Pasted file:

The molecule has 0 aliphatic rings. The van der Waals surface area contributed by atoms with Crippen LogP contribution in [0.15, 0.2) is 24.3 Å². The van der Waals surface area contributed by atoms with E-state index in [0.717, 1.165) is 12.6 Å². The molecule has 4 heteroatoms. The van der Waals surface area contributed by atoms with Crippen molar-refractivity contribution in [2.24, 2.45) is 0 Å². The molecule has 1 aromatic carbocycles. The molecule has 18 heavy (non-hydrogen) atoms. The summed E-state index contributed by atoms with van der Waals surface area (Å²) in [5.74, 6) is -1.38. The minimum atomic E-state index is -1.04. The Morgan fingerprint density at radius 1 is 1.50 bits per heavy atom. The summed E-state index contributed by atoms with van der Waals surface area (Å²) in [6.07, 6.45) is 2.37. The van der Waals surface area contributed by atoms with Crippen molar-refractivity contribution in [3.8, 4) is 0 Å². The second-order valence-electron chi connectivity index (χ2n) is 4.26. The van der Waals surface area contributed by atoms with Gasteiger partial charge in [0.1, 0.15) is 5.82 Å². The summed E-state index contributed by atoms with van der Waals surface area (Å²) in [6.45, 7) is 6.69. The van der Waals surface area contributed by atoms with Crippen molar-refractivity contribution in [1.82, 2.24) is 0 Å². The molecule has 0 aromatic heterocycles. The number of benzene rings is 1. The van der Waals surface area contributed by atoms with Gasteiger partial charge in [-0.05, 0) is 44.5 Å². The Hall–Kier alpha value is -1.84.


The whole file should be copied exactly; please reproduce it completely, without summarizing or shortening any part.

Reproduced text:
The molecule has 0 aliphatic rings. The van der Waals surface area contributed by atoms with Crippen LogP contribution in [0.15, 0.2) is 24.3 Å². The van der Waals surface area contributed by atoms with E-state index in [0.717, 1.165) is 12.6 Å². The molecule has 4 heteroatoms. The van der Waals surface area contributed by atoms with Crippen molar-refractivity contribution in [2.24, 2.45) is 0 Å². The molecule has 1 aromatic carbocycles. The molecule has 18 heavy (non-hydrogen) atoms. The summed E-state index contributed by atoms with van der Waals surface area (Å²) in [5.74, 6) is -1.38. The minimum atomic E-state index is -1.04. The Morgan fingerprint density at radius 1 is 1.50 bits per heavy atom. The summed E-state index contributed by atoms with van der Waals surface area (Å²) in [6.07, 6.45) is 2.37. The van der Waals surface area contributed by atoms with Crippen molar-refractivity contribution in [3.8, 4) is 0 Å². The second-order valence-electron chi connectivity index (χ2n) is 4.26. The van der Waals surface area contributed by atoms with Gasteiger partial charge in [0.1, 0.15) is 5.82 Å². The summed E-state index contributed by atoms with van der Waals surface area (Å²) in [6.45, 7) is 6.69. The van der Waals surface area contributed by atoms with Crippen molar-refractivity contribution in [1.82, 2.24) is 0 Å². The molecule has 0 aromatic heterocycles. The number of benzene rings is 1. The van der Waals surface area contributed by atoms with Gasteiger partial charge in [-0.05, 0) is 44.5 Å². The Hall–Kier alpha value is -1.84.